“We still have some questions about what works best and what’s effective,” she said. Part of the problem is that it can be difficult to measure outcomes of sexual behavior. The goals of these interventions — preventing STDs, delaying sexual activity, avoiding unwanted pregnancies — are difficult to attribute to any one cause. How much does watching a video about condom use in an academic study influence a teenager’s decision-making? If a young person contracts an STD, does that mean the intervention failed completely, or is it part of a longer process to change behaviors?
“One of the issues is that people are still thinking through is how we change behaviors,” Gilliam said. “For a lot of behaviors, you adopt a new behavior and then you relapse and you have to re-adopt it. Think of people who diet. They do great, but then what happens? Most people regain the weight.”
“It’s the same for using condoms. It’s very hard to do anything perfectly, and that might be one of the beauties of digital media. You can re-dose the intervention in a way that’s appealing for them and might be more accessible,” she said.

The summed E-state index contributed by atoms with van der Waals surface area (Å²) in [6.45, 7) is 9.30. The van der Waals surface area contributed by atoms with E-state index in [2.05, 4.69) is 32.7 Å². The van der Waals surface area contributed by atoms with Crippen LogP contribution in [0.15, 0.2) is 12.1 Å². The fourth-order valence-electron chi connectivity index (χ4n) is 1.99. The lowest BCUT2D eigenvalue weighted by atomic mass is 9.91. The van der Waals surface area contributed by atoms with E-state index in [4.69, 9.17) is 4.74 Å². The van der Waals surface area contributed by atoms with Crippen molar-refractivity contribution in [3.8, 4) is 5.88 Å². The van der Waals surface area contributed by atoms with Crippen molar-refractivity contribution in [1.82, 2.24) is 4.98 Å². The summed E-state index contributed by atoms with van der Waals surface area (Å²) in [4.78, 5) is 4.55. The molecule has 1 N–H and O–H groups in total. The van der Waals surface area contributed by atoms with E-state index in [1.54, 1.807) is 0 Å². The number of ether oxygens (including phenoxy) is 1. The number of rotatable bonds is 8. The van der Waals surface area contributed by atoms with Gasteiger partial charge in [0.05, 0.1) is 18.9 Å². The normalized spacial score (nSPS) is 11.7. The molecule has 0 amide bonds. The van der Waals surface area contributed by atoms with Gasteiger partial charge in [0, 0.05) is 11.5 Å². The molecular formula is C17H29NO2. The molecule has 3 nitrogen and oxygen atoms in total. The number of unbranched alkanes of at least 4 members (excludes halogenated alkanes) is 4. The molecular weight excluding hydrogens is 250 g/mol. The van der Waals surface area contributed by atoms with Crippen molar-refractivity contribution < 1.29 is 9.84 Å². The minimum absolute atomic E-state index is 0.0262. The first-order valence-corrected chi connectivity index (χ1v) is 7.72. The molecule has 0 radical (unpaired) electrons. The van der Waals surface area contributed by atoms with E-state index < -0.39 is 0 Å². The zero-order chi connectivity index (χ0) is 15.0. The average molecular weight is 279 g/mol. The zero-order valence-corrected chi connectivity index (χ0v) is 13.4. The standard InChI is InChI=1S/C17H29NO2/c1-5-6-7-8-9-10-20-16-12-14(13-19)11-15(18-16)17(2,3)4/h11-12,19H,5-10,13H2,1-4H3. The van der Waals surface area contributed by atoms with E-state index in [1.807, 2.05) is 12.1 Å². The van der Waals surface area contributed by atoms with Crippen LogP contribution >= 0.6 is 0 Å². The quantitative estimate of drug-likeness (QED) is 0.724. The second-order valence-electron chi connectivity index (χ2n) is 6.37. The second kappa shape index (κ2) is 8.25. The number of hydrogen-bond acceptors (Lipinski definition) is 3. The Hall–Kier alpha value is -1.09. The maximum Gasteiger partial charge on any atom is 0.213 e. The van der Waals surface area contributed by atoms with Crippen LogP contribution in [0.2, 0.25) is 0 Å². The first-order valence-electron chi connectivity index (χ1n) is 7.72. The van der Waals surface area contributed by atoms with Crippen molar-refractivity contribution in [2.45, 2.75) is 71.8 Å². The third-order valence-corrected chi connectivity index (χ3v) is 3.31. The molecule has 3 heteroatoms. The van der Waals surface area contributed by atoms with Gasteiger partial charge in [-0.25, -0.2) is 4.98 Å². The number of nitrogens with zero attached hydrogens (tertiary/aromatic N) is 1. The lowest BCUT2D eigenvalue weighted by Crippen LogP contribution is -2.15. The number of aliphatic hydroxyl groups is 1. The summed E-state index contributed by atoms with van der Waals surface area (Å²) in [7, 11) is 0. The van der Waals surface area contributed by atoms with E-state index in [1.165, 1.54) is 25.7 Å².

After the review, Gilliam and her colleague Patrick Jagoda, PhD, assistant professor in the Department of English at the University of Chicago, formed a working group that became a multi-project initiative called Game Changer Chicago. The various Game Changer projects combine aspects of digital media and storytelling with the learning components of a traditional clinical intervention.
Game Changer Chicago is particularly interested in transmedia games that tell a story across multiple platforms, both online and in the real world. Game players might find a cryptic note on a flyer that leads them to search for a clue on the Internet. That search might lead them to a YouTube video or a chatroom with more hints, and on and on as the mystery unfolds. Along the way they just happen to learn about sexual and reproductive health from the game’s puzzles and clues.
Gilliam and Jagoda held a workshop with teenagers to write the script and develop a game called “Stork,” learning critical research skills and technical aspects of game development like video production and programming in the process. Dianna Douglas wrote about Game Changer for Science Life before it launched in March. It has since completed, and Gilliam said that at its peak they saw 500-600 unique hits in the discussion forum that served as the hub of the game’s community. The game also received more than 4,500 views on Unfiction, a popular alternate reality gaming forum.